---------------------------------------- -------------------

2 For reasons of scope and space, this study will only focus on those questions articulated by lecturers in their discourse.

‘Does everybody understand?’ Teacher questions across disciplines in English-mediated university lectures

III. METHODOLOGY

III.1. Data collection

The data gathered in order to answer the research questions consist of three university lectures conducted in English. The teachers and most of the students attending the lectures (with the exception of a low number of foreign students on Erasmus exchange programmes) are native speakers of Spanish and, therefore, English is treated in this context as a foreign language. The data used is a subset of the lectures gathered by the research group CLUE (Content and Language in University Education) based at the Universidad Complutense de Madrid 3 . The three lectures analysed, which were first videotaped and then transcribed manually, were gathered from three different universities in Madrid: Universidad Rey Juan Carlos, Universidad Carlos III, and Universidad Politécnica de Madrid. These universities were chosen by means of criterion sampling (Duff 2008) drawing on two major decisions: a) different lecturer profiles (i.e. prior experience in EMI instruction) and b) different disciplines under scrutiny (i.e. business, engineering and physics). As shown in Table 2 below, our data account for 240 minutes of teaching practice and a total of 30,209 words pertaining to the three different disciplines mentioned above.

Table 2. Data description.

   

WORD

   

LECTURE

DURATION

COUNT

TOPIC

UNIVERSITY

 

Business

90

minutes

11,321

Company

 

Universidad

Rey

Juan

 

internationalization

 

Carlos

     

Mono-

and

poly-crystals

 

Physics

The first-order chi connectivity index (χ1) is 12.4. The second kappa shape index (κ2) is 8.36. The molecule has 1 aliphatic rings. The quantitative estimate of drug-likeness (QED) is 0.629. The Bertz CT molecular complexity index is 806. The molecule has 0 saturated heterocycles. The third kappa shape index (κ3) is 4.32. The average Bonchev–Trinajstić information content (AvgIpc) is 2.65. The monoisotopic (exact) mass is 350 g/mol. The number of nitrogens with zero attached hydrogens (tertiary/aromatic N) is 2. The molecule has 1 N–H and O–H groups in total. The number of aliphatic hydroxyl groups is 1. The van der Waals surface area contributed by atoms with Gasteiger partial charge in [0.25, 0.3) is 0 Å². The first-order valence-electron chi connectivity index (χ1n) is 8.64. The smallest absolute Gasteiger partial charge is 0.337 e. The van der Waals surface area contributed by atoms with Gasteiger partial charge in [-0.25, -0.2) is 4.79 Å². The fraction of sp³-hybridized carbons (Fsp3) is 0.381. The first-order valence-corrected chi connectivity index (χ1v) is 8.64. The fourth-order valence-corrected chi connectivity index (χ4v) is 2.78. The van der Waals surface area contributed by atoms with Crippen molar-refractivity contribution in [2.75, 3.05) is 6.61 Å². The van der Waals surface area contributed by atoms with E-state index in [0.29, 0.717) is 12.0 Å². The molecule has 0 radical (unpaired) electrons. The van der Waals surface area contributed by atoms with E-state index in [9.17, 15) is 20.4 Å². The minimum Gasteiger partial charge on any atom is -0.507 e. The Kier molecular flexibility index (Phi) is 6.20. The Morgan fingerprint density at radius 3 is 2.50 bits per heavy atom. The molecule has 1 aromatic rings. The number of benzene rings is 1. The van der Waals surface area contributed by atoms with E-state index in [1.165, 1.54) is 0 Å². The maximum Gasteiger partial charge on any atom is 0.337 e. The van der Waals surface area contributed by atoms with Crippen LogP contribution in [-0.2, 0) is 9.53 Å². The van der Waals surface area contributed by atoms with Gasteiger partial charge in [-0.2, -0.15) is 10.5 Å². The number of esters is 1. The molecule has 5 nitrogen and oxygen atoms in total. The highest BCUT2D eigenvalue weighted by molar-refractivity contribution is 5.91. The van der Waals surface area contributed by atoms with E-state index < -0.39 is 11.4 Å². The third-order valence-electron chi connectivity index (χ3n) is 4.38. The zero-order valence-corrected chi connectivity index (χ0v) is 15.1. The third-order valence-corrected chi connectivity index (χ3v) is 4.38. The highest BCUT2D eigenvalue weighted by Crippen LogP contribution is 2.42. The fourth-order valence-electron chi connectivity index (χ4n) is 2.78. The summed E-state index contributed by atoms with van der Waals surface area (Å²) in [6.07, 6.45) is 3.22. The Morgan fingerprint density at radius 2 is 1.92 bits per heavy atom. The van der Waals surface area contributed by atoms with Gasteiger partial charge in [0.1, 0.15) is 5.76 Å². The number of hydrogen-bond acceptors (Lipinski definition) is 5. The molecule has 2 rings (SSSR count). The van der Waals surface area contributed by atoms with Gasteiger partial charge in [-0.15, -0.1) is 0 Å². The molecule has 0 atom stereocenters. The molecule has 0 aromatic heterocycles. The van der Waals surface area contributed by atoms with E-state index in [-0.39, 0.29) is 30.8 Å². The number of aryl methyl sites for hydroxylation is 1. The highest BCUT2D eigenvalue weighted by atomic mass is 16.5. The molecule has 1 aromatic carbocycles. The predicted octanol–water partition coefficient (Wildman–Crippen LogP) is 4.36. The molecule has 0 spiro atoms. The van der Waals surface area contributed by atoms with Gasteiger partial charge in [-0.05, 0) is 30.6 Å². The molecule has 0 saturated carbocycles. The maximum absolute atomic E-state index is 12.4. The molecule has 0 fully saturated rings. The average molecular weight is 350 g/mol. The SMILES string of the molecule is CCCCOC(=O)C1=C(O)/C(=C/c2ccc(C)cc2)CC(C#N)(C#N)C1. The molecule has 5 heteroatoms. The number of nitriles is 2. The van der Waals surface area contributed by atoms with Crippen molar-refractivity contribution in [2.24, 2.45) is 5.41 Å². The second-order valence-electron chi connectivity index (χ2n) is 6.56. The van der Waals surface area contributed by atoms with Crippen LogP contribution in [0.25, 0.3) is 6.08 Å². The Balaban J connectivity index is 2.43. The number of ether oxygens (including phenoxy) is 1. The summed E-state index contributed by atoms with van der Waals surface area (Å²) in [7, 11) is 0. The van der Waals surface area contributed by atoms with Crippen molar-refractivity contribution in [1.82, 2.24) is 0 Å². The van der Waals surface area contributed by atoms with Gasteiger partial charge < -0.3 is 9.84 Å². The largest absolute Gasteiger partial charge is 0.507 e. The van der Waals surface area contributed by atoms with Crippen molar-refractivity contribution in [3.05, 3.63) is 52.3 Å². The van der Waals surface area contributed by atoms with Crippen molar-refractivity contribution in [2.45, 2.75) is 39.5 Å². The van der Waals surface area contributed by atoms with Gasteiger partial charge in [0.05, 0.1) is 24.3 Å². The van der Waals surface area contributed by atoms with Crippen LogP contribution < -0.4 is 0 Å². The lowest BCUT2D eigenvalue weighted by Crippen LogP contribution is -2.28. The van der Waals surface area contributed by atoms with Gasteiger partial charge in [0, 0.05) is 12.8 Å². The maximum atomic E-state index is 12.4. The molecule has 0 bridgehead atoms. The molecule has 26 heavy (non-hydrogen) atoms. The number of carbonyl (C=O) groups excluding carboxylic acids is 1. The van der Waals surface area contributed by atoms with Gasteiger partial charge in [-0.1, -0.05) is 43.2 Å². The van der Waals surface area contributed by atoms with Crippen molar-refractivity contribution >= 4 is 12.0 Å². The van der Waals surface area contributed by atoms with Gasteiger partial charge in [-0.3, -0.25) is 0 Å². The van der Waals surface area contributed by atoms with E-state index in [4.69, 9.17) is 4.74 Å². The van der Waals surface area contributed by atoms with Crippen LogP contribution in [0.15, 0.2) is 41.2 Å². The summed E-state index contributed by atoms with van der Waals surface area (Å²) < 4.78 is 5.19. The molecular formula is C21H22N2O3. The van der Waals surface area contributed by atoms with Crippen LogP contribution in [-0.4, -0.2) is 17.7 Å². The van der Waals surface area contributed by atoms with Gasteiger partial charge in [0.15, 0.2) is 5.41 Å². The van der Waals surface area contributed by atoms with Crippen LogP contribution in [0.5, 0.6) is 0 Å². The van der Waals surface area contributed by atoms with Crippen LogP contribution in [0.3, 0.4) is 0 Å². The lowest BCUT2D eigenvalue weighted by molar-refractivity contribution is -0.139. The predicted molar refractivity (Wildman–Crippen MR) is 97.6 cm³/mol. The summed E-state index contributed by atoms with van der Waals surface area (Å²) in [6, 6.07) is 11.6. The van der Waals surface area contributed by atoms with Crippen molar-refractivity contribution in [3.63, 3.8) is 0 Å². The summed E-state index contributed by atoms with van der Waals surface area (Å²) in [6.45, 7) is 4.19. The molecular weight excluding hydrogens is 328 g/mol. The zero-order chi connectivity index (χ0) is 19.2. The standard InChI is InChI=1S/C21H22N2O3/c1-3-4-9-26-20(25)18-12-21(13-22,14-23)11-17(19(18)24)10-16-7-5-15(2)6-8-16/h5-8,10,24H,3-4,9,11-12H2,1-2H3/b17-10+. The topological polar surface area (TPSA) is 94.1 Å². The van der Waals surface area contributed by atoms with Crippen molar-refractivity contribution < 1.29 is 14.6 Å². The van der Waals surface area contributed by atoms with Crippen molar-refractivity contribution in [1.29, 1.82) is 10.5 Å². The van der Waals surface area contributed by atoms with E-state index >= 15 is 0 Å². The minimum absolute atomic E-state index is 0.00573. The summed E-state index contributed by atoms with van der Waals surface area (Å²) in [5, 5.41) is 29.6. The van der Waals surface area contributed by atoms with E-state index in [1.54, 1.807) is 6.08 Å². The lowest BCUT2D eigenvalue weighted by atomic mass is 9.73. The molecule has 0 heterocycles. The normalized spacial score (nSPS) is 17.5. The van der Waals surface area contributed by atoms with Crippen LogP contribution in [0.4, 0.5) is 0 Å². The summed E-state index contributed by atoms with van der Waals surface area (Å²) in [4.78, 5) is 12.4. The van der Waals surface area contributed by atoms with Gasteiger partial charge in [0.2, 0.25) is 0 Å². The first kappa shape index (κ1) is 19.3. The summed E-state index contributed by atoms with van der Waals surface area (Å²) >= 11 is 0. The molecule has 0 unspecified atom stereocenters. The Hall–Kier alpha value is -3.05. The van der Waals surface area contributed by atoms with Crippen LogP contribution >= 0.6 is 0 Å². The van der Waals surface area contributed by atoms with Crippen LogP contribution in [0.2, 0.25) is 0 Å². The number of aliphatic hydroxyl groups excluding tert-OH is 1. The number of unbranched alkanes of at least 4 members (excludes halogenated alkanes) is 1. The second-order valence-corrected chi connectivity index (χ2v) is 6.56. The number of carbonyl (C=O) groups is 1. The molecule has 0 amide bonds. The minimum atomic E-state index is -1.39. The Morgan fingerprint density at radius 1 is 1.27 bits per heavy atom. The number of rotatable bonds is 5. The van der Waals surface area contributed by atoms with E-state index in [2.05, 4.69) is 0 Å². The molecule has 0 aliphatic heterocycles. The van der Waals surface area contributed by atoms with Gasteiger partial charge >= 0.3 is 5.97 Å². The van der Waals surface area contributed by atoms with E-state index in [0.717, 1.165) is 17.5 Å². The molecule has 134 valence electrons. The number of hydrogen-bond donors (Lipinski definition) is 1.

93

minutes

13,450

deformation

/

weak

and

Universidad Carlos III

 
 

strong obstacles

   
       

Universidad Politécnica de

Engineering

57

minutes

5438

Displacement of engines

 

Madrid

Total

240 minutes

30,209

 

---------------------------------------- -------------------

3 The CLUE Project (Content and Language in University Education, REF: GR60/09) is a consolidated research group founded in 2006 and coordinated by Dr. Emma Dafouz. The project has worked under the CLIL/EMI umbrella terms distributing questionnaires, gathering and analysing data to provide a quantitative and qualitative evaluation of the implementation of CLIL/EMI and internationalization strategies in Spanish tertiary contexts.

Emma Dafouz Milne and Davinia Sánchez García

The three lectures chosen for the study belong to three different disciplines in order to not only provide an account of how English as a foreign language is used as a medium of instruction in tertiary education, but also to consider any possible differences and similarities across disciplines.

Content-wise, the Business session develops around the concept of company globalization and internationalization. It is part of a course in the bachelor’s degree of Business Administration. The Physics lecture focuses on the behaviour of mono- and poly-crystals in deformation and on strength mechanisms for weak and strong obstacles. It took place within a BA programme on nuclear physics. Finally, the Engineering lecture has displacement of engines as the main topic and was part of a BA degree in engineering. The three lecturers are specialists in the content matter and for all three English is a foreign language.

III. 2. Data analysis

The aforementioned data were analysed using the following procedure. All three lectures were transcribed manually from videotapes provided by the CLUE research group. This was followed by the identification of all the instances of questions occurring in the transcripts. Second, a qualitative approach was accomplished, which resulted in the functional classification of the different types of questions 4 . For analytical purposes, a question was identified not only on the basis of its syntactic form (i.e. inversion, wh- words, etc.) but also on the intonation and utterance function. In the functional analysis, a number of questions proved to be clearly multifunctional, meaning that there was no one-to-one relationship between its linguistic form and discourse function. Thus, a context-sensitive analysis of each question had to be conducted prior to its final classification. Chang (2012: 110) also reported on this issue of multi-functionality, suggesting that the more common the question form was, the more variable its functions were.